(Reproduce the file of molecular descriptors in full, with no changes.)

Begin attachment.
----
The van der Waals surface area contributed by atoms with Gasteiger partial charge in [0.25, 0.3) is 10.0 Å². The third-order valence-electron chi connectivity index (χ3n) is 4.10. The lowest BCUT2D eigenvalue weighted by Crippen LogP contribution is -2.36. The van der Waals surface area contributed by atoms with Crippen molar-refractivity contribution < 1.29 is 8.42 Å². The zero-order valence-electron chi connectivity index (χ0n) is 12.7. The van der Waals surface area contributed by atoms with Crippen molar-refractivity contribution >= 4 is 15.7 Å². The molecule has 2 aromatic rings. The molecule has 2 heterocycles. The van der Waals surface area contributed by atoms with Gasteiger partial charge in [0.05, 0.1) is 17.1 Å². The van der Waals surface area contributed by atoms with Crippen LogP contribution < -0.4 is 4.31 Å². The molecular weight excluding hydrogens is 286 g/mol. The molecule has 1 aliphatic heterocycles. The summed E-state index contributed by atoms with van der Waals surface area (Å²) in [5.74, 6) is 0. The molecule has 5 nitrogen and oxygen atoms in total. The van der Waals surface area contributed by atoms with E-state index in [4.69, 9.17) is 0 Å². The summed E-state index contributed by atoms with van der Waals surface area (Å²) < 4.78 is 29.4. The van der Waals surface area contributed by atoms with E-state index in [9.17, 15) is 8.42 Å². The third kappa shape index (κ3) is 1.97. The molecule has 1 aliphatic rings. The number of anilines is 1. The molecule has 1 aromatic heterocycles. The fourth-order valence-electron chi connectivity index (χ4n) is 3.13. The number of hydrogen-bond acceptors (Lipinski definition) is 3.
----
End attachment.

The van der Waals surface area contributed by atoms with Gasteiger partial charge in [0.25, 0.3) is 10.0 Å². The third-order valence-electron chi connectivity index (χ3n) is 4.10. The lowest BCUT2D eigenvalue weighted by Crippen LogP contribution is -2.36. The van der Waals surface area contributed by atoms with Crippen molar-refractivity contribution < 1.29 is 8.42 Å². The zero-order valence-electron chi connectivity index (χ0n) is 12.7. The van der Waals surface area contributed by atoms with Crippen molar-refractivity contribution >= 4 is 15.7 Å². The molecule has 2 aromatic rings. The molecule has 2 heterocycles. The van der Waals surface area contributed by atoms with Gasteiger partial charge in [0.05, 0.1) is 17.1 Å². The van der Waals surface area contributed by atoms with Crippen LogP contribution < -0.4 is 4.31 Å². The molecular weight excluding hydrogens is 286 g/mol. The molecule has 1 aliphatic heterocycles. The summed E-state index contributed by atoms with van der Waals surface area (Å²) in [5.74, 6) is 0. The molecule has 5 nitrogen and oxygen atoms in total. The van der Waals surface area contributed by atoms with E-state index in [4.69, 9.17) is 0 Å². The summed E-state index contributed by atoms with van der Waals surface area (Å²) < 4.78 is 29.4. The van der Waals surface area contributed by atoms with E-state index in [9.17, 15) is 8.42 Å². The third kappa shape index (κ3) is 1.97. The molecule has 1 aliphatic rings. The number of anilines is 1. The molecule has 1 aromatic heterocycles. The fourth-order valence-electron chi connectivity index (χ4n) is 3.13. The number of hydrogen-bond acceptors (Lipinski definition) is 3.